OFTEN CONFUSED WITH sprouts, microgreens are a markedly different product, and one that is rapidly gaining popularity. Sprouts (germinated or partially germinated seeds) are processed in water, not planted in soil, grown in the dark or under very low light conditions, and are ready for consumption after just a few days. Microgreens, on the other hand, are grown in soil, require high light levels and generally are harvested after one to two weeks.
Less than 2 inches tall, this pint-sized produce offers more than meets the eye. In a 2012 study, researchers at the University of Maryland, College Park, analyzed 25 varieties of microgreens and discovered that they are packed with 4 to 40 times higher nutrient levels than their fully developed counterparts. “We were really surprised,” says one of the researchers on the University’s website. “We thought it might have been a mistake, but we double-checked so many times and there were no mistakes.”
While the seeds are often expensive and the supply inconsistent, Ron Hayward at Late Bloomer Farm, in Campbell Hall, believes that microgreens are worth the challenge. “It’s not rocket science, but it’s close,” he notes. Hayward’s microgreens grow year-round in an indoor facility. Although they require some heat, microgreens grow best under cooler conditions and thrive with natural sunlight.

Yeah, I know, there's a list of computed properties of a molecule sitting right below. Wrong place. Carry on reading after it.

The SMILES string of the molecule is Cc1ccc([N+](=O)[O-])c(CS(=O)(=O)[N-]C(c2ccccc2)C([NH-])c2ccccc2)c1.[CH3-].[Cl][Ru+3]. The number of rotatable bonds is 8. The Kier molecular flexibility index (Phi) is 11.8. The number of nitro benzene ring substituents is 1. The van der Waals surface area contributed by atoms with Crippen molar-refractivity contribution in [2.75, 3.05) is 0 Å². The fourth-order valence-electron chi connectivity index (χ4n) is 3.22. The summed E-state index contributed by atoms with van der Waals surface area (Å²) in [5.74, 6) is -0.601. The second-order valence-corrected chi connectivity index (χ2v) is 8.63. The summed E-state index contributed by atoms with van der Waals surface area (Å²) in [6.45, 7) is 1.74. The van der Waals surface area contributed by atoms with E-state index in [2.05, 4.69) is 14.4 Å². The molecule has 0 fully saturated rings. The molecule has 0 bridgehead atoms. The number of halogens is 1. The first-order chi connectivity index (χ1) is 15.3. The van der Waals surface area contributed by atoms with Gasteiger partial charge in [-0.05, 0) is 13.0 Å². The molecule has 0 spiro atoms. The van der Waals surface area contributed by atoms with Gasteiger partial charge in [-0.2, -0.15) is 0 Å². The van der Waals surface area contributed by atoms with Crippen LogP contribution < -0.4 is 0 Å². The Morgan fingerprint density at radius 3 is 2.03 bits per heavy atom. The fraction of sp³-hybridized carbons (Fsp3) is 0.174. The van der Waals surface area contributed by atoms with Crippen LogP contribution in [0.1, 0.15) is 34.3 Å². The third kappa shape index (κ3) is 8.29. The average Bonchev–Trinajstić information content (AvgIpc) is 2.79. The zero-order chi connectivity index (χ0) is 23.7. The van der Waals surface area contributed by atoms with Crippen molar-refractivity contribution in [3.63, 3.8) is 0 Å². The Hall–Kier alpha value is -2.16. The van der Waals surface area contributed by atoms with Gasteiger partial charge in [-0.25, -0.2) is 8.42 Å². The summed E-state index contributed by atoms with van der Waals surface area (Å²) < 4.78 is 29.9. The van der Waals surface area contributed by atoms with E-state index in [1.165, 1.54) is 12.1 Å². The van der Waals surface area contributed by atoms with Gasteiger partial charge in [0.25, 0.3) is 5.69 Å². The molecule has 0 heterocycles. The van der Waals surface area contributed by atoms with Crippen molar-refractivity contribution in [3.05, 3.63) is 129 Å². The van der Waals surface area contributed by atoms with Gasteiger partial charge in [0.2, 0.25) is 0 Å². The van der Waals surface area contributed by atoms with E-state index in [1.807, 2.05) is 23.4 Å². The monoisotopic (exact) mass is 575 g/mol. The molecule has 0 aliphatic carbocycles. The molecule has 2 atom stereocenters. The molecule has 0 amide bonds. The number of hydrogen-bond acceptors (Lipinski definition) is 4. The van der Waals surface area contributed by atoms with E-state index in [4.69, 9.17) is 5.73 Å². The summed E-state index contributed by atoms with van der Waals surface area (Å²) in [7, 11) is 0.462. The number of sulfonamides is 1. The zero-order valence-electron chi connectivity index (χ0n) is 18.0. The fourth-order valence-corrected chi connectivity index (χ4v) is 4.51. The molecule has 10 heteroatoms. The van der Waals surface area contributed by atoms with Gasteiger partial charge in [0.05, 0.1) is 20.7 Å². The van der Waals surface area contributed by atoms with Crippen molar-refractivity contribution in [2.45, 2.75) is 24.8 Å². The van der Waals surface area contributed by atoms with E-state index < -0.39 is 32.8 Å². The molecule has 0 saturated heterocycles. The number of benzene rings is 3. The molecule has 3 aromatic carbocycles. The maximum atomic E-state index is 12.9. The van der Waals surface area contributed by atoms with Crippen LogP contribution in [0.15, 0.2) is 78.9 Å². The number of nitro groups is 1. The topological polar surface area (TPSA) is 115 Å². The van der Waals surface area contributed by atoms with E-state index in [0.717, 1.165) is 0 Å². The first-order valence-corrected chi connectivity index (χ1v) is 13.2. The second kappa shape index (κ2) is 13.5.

Hayward grows microgreens primarily for their high nutritional content. “We should be eating them, not just looking at them,” he says. “The perception is that they are for restaurants with chichi dishes, but that’s only part of the picture.” He recommends radishes, sunflower, pea shoots, broccoli and arugula. It’s easy to add a handful of microgreens to a salad, but it’s also possible to be a bit more creative by adding them to sandwiches, soups, smoothies, sushi and more.
Microgreens offer not only a big bite of nutrients, but also concentrated flavor, diverse texture and an opportunity for culinary creativity. “They have such a powerful flavor and they’re a useful tool for chefs who want to enhance their repertoire,” says Brandon Collins, executive chef at The Roundhouse at Beacon Falls. Collins uses micro celery or micro carrot tops to add a highly potent element to dishes at the restaurant, sometimes replacing the fully-grown veggies with their wee equivalents. “They’re more of an actual component to a dish, rather than just a garnish,” Collins says.